A group of fans from the University of Manchester proposed an innovative but unexpected way to create structures for any future colony of Mars: mixing the body fluids of the first colonists with Martian soil to create heavy-duty concrete.
The method published in the journal Materials Today Bio, reflects the difficulties and cost of transporting building materials over vast interplanetary distances that could be involved in any future settlement project on Mars.
Transporting building materials from Earth to Mars would be extremely costly – estimated at $ 2 million per brick, as well as a significant increase in the logistical complexity of any mission. The obvious solution would be to create structures from materials that are already present on the surface of Mars, a technique known as in place resource use (or ISRU).
“Scientists have tried to develop viable technologies for the production of concrete-like materials on the surface of Mars, but we have never stopped thinking that the answer may be inside us,” said Dr. Aled Roberts of the University of Manchester and co-author of the project. – said the author in a press release from the University of Manchester.
Mars lacks loose rock and dust on its surface (a material commonly known as regolith), and this can easily be used as an ingredient to create concrete. Water is also present on the Red Planet, and although it is not available, it does not go beyond the possibility that it can eventually be released from under the surface and used to make building materials, as well as to support the colonists.
The authors studied the use of a protein called human serum albumin (HSA), which is present in blood plasma, as a binder that needs to be mixed with regolith to create what bofins have been described as extraterrestrial regolith biocomposites or ERBs. The results are impressive, as noted in the document:
Using a simple manufacturing strategy, HSA-based ERBs were fabricated that demonstrated compressive strengths up to 25.0 MPa. [mega pascals]. For comparison, standard concrete usually has a compressive strength of 20 to 32 MPa.
Even more useful, other human excretions proved to be just as useful in the process:
The inclusion of urea, which can be removed from the urine, sweat or tears of astronauts, can in some cases further increase the compressive strength by more than 300%, with the most effective composition having an average compressive strength of 39.7 MPa.
“The mixture does contain about 70% water, but this water can be recovered,” said Dr. Roberts. Register. “Essentially, the curing process is due to the drying of the materials, so if you dry them in such a way that you can re-condense the water, you can recover it. This is important because water is a precious resource. On Mars.”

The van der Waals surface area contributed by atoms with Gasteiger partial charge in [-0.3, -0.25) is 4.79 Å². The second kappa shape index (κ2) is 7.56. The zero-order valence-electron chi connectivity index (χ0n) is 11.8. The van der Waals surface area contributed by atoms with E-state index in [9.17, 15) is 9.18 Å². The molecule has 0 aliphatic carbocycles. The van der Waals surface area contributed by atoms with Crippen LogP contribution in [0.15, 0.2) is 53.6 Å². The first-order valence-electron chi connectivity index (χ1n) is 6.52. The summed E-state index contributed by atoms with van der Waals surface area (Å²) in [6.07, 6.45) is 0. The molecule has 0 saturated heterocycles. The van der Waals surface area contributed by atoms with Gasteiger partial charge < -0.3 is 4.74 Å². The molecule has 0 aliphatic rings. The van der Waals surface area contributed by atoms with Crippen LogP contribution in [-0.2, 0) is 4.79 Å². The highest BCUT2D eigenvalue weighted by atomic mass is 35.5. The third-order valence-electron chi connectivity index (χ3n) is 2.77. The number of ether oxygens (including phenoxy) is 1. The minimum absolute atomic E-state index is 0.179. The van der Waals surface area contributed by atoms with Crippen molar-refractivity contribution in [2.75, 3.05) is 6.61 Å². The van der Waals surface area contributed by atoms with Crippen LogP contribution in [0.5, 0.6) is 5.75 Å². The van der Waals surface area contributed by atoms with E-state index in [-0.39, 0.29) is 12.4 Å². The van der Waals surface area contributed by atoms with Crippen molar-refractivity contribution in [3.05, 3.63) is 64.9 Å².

This recovery process is very important and will be one of the drivers of building structures. Undoubtedly, water will be delivered from the Earth, but it will be limited, because it is also extremely heavy and cumbersome. It also cannot be left lying around, as it would be in the form of ice without help most of the time on the surface of Mars, while in liquid form it evaporates very quickly due to the thin atmosphere of Mars.
Therefore, settlers will have to build structures to maintain a stable climate in which water can be retained by liquid, prevent it from evaporating, and potentially recover as a result of construction work.
Martian brick bricks have amazing strength due to a chemical process in which proteins in the blood are reorganized into a “tightly bound hydrogen, supramolecular network of β-sheets-similar to the mechanism of cobweb silk adhesion”, which led to exo- Architecture suggests that HSA-ERB -printing. They also suggested that stocks of synthetic spider silk and the bovine equivalent of human blood protein HSA could also be transferred to the mission to provide a quick starter pack to begin construction.
One point that came to mind was the possibility that the use of human body fluids meant that astronauts could be exploited in a hurry to build the first human settlements on Mars. Although most countries flying in space would consider crew safety a priority, there may be situations where, under extreme conditions, political considerations could take precedence over crew safety and individuals could be asked to give more than they could safely. Dr. Roberts hopes in this regard, as he believes it will eventually be counterproductive.
“I imagine that the health and safety of astronauts will be a top priority for any space mission, so I do not imagine that this technique is overused for the rapid expansion of the environment,” he said.
“If this technique is overused and negatively affects the health of the crew, it will be a disaster. However, the purpose of building buildings with thick walls and ceilings – to protect the health and safety of astronauts (from radiation and meteor showers) – so somewhere it was necessary “If they are too careful and do not use technology enough, a solar flare or a meteorite impact can do much more damage,” he added.
At this stage we are Fr. Register officially propose that this technique be now known as Churchill’s method, as it offers nothing but blood, soil, tears and sweat. We freely admit that Churchill did not mention urine in his famous speech on May 13, 1940, but we believe that this is implied by the assumption that he was often angry, and perhaps it was when he gave it. .
Dr. Roberts told us that the University of Manchester team was called AstroCrete, but he kindly added, “Please feel free to use the Churchill link.” ®